• Stop swaddling when baby shows signs to trying to roll, which usually occurs at 3 to 4 months but may occur earlier. Swaddling is no longer appropriate after baby starts trying to roll as it could increase the risk of suffocation if the swaddled infant rolls on to their tummy and is unable to roll back 

Promote Baby’s Sleep

Because babies have unique sleep cycles, it can take months from them to begin sleeping through the night. The first 6-8 weeks are often the most difficult; some parents are convinced baby has night and day mixed up. This is an exhausting and overwhelming time in any parent’s life.

Promoting sleep takes time and patience as you discover your baby’s preferences and what works in your family. Avoid “sleep training” advice and systems—these are ineffective and some are downright dangerous for baby because they ignore the developmental aspects of baby’s sleep cycles with the goal of mimicking adult sleep.

Your baby will naturally begin sleeping for longer periods—and yes, eventually through the night!—as they develop and grow.

After baby’s first 6-8 weeks, during which time baby will likely be nursing or needing to feed every 2-4 hours through the night, begin to support a predictable but personalized bedtime ritual. This will help your baby begin to recognize patterns, begin to create expectations and process information in an organized way. For example, to help baby recognize the difference between daytime and nighttime:

  • Minimize noise during sleep time, especially at night.
  • Sing, hum or play special music that is used only at nighttime as a cue that it’s time to sleep
  • Use light to emphasize the difference: During awake times, the lights can be on and sunshine can stream through the window. During sleep times, lights should be dimmed or off.
  • Practice rituals, such as rocking, cuddling skin-to-skin or swaddling, to cue baby it’s time to doze off.

Avoid playing with or talking to your baby during sleep time; shushing sounds are OK and relaxing. Diaper changes can also cue baby toward relaxation and sleep. During the day, when baby is awake and active, use a more lively approach to each diaper change; soften your tone and touch as nap time nears.

Developing a sleep routine is just one part of your baby’s development; don’t rush it or stress over it. You’ll both make it through those earliest weeks, and benefit from the restorative sleep you both deserve once baby’s old enough and developed enough to sleep through the night.

Sleep should be protected whenever possible because it plays a major role in brain growth and temperament development.

In between sleep cycles, give your baby some time to fall back asleep on his own. Sometimes babies fuss but are able to get back to sleep by themselves, especially as they get older.

Access additional tips on protecting babies sleep from our partners at Huggies.

Pointers for Preemies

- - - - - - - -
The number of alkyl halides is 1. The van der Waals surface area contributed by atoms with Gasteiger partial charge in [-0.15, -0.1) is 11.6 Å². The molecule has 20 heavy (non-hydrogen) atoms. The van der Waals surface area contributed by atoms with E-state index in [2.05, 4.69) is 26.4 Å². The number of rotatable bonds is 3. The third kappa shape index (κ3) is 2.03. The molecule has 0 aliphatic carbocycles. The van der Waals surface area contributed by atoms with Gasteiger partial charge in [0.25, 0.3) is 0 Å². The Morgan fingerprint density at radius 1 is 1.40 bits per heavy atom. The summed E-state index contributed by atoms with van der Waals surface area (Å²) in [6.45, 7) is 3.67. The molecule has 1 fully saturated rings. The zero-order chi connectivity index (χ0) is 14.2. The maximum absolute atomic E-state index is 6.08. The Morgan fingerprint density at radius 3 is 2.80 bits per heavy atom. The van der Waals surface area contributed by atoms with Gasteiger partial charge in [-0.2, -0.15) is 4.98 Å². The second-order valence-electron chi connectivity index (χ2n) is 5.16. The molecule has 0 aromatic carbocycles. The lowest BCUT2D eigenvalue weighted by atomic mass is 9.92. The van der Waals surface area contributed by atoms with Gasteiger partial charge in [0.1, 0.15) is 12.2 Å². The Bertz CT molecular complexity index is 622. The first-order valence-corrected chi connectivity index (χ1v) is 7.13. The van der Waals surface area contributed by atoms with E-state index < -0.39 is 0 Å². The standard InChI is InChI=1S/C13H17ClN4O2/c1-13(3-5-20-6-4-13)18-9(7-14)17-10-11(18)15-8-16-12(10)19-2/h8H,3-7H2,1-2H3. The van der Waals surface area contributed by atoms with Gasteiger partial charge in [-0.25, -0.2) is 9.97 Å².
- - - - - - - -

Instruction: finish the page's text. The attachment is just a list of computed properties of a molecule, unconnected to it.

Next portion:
Premature babies (born before 37 weeks) need extra sleep support. Sleep-deprived preemies may have more difficulty regulating their emotions and grow and learn at a slower rate.

Research shows that parents and caregivers are key to helping preemie babies get good quality sleep.  Watch for those things that help baby drift off to sleep. Some babies need a little time to soothe themselves; others need your help to calm down, relax and drift into sleep.

Your baby may like sucking his thumb or need help finding and using his pacifier. The American Academy of Pediatrics recommends using pacifiers in all babies to reduce risks of sudden infant death syndrome (SIDS). If you baby’s pacifier falls out of their mouth after they’ve drifted to sleep, there’s no need to replace it.

Protect your preemie’s sleep by helping them relax and fall asleep with:

  • gentle touch
  • skin-to-skin snuggling
  • relaxing, low music or singing and humming
  • resting baby’s head on your chest near your heartbeat
  • a super-absorbent diaper with a wetness indicator so that you don’t disturb baby’s sleep to check or change a dry diaper
  • appropriate dim lighting to promote sleep

If your baby is in a NICU, your nurses will work with you to help cluster their needed care for baby during awake cycles, when possible, to protect baby’s precious sleep.

As you tune in to your baby and respond to their needs, trust builds in your relationship and everyday actions. Protecting your preemie baby’s sleep helps optimize their growth and health for the long term.

AWHONN thanks its partner, Huggies, for support of the Diapering Zone. In partnerships with Huggies, we’re proud to say, “We’ve got you, Baby!”

For more everyday diapering tips, visit resources from our partner, Huggies.

DID YOU KNOW that one in three families do not have all the Diapers they need to keep their youngest clean, dry and healthy? Click on DIAPER DRIVE where you can both donate diapers to families in your community or receive diapers from your local diaper bank.



The Association of Women's Health, Obstetric and Neonatal Nurses (AWHONN) promotes the health of women and newborns.

Comments are closed.

Pin It on Pinterest